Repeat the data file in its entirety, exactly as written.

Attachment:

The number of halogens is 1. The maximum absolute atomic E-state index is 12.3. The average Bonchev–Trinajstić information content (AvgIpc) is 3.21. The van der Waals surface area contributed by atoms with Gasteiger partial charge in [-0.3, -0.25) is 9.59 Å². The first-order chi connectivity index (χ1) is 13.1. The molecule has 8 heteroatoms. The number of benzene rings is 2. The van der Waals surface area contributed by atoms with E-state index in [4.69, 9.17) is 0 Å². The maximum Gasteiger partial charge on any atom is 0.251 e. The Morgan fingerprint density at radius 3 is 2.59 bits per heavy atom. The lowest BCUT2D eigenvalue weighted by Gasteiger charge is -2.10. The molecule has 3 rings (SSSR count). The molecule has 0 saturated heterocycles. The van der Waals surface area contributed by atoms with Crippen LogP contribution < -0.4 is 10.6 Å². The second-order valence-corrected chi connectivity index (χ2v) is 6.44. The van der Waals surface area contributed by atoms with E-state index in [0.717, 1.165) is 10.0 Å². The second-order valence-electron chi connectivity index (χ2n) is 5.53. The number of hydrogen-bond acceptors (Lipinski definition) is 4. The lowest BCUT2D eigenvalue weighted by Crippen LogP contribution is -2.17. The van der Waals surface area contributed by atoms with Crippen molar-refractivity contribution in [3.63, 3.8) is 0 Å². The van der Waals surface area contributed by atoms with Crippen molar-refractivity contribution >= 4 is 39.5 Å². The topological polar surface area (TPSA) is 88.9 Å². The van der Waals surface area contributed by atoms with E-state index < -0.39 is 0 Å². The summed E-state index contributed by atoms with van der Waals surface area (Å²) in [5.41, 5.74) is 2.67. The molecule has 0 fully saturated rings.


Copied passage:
The number of halogens is 1. The maximum absolute atomic E-state index is 12.3. The average Bonchev–Trinajstić information content (AvgIpc) is 3.21. The van der Waals surface area contributed by atoms with Gasteiger partial charge in [-0.3, -0.25) is 9.59 Å². The first-order chi connectivity index (χ1) is 13.1. The molecule has 8 heteroatoms. The number of benzene rings is 2. The van der Waals surface area contributed by atoms with E-state index in [4.69, 9.17) is 0 Å². The maximum Gasteiger partial charge on any atom is 0.251 e. The Morgan fingerprint density at radius 3 is 2.59 bits per heavy atom. The lowest BCUT2D eigenvalue weighted by Gasteiger charge is -2.10. The molecule has 3 rings (SSSR count). The molecule has 0 saturated heterocycles. The van der Waals surface area contributed by atoms with Crippen LogP contribution < -0.4 is 10.6 Å². The second-order valence-corrected chi connectivity index (χ2v) is 6.44. The van der Waals surface area contributed by atoms with E-state index in [0.717, 1.165) is 10.0 Å². The second-order valence-electron chi connectivity index (χ2n) is 5.53. The number of hydrogen-bond acceptors (Lipinski definition) is 4. The lowest BCUT2D eigenvalue weighted by Crippen LogP contribution is -2.17. The van der Waals surface area contributed by atoms with Crippen molar-refractivity contribution in [3.63, 3.8) is 0 Å². The van der Waals surface area contributed by atoms with Crippen molar-refractivity contribution >= 4 is 39.5 Å². The topological polar surface area (TPSA) is 88.9 Å². The van der Waals surface area contributed by atoms with E-state index < -0.39 is 0 Å². The summed E-state index contributed by atoms with van der Waals surface area (Å²) in [5.41, 5.74) is 2.67. The molecule has 0 fully saturated rings.